On July 1, 2012, schools and programs that utilize the National School Lunch program began the process of adopting the changes required under the Healthy Hunger Free Kids Act (HHFKA). Though challenging to implement, the strong need for better nutrition for the over 30 million children who rely on the National School Lunch program and the opportunity for greater reimbursement per meal (an extra 6 cents), encouraged schools to comply. The transformation to come was so monumental and innovative for a program that hadn’t seen change in fifteen years, that Guiding Stars devoted a webinar on the topic. Now, two years later, we can see how the changes are being implemented and where we are on our journey toward feeding the next generation.
Posts By: allisonjstowell
I live in Connecticut. I’m surrounded by beautiful farms and orchards, which offer local meats, vegetables, eggs and more. Our state is also dotted with small vegetable stands pushing the local movement even further. Pretty much every new restaurant is a “farm to fork” establishment, while every old restaurant reinvents their meal to also support local agriculture. This movement makes it easy to feel good about supporting local restaurants, which are serving not only delicious food…but local food too.
When our children engage in programs we begin to picture what it will be like calculating the tight timing and imagining the rush we may feel to get them there (or worse, pick them up) on time. Of course, the car pool logistics are just one part of a larger puzzle that also includes pieces for homework, dinner and dare I say “down time.” At a time when many of you are already questioning the “joy of cooking” and feeling stressed by the pressure of getting a meal together every day, how can we make it easier when everyone seems to be coming and going on different, very busy schedules?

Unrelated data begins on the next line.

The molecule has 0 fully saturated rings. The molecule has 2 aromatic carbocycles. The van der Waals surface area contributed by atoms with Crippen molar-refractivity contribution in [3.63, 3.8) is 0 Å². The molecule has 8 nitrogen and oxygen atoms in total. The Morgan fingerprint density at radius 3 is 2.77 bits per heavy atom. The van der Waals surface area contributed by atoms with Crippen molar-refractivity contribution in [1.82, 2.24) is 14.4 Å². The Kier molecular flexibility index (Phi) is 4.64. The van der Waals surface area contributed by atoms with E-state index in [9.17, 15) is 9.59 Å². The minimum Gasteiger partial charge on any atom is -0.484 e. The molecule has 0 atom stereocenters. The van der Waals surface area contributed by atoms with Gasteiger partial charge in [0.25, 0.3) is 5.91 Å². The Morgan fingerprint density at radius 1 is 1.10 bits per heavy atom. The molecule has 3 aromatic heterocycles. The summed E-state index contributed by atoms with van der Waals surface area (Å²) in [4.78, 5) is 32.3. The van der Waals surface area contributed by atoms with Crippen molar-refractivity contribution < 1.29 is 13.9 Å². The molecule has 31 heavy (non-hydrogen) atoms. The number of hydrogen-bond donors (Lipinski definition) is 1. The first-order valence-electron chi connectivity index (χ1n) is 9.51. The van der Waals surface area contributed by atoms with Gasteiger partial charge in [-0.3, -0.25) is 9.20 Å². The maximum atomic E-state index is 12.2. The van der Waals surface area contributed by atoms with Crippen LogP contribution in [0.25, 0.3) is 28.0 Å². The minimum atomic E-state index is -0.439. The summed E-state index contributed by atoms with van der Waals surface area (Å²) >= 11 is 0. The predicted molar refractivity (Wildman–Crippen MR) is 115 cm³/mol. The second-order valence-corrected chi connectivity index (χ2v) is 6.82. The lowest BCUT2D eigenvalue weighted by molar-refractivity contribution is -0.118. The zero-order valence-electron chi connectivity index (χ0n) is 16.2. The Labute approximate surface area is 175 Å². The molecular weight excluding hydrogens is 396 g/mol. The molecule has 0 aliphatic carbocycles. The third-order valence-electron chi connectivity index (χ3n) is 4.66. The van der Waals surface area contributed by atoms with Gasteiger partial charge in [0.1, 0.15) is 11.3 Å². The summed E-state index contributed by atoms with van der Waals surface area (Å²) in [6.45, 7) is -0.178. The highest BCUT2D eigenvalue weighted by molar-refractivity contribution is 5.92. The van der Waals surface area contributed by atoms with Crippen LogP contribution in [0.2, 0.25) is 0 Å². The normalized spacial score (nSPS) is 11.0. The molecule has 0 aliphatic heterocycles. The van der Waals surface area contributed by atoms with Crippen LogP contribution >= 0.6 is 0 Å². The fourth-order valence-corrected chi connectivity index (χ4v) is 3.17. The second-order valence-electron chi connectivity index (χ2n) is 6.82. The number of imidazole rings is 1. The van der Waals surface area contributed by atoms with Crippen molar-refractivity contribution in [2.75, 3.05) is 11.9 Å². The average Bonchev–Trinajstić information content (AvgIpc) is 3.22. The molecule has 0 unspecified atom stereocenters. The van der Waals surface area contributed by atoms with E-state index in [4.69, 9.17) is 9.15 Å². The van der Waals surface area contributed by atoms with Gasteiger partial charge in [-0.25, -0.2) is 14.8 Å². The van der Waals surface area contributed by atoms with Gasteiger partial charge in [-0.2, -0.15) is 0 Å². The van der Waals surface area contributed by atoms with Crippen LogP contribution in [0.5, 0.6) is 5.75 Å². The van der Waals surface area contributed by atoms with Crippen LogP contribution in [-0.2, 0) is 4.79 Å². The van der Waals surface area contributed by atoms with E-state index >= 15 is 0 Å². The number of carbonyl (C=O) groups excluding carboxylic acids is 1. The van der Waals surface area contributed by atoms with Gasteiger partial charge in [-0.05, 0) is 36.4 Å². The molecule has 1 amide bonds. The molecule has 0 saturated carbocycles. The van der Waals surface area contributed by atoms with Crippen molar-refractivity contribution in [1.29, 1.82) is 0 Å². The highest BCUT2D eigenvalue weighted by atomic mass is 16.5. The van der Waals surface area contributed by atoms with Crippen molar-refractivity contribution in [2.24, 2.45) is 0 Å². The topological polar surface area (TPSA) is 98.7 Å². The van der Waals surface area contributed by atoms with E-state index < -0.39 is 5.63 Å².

There is no better time for wholesome, make-ahead dinner strategies than the return of the school year and all that comes with it. Take out, fast food and eating at restaurants is not only costly, but usually isn’t nutritionally balanced. While offering a gourmet dinner is also not likely to happen, we need to find the middle ground and develop a strategic plan for getting healthful meals to your family’s table.
Webster defines a habit as something that a person does often in a regular and repeated way or an acquired mode of behavior that has become nearly or completely involuntary. Within this definition is the concept of a habit not requiring thought and of it happening naturally. As a dietitian, I am in the business… Read more »
A perfect pool snack, refreshing salsa, sweet summer soup or a rejuvenating drink, melon is a versatile fruit that screams summer when added to just about any meal or snack. The produce section of your local market abounds with different melons, each offering a unique taste and fragrance to your plate.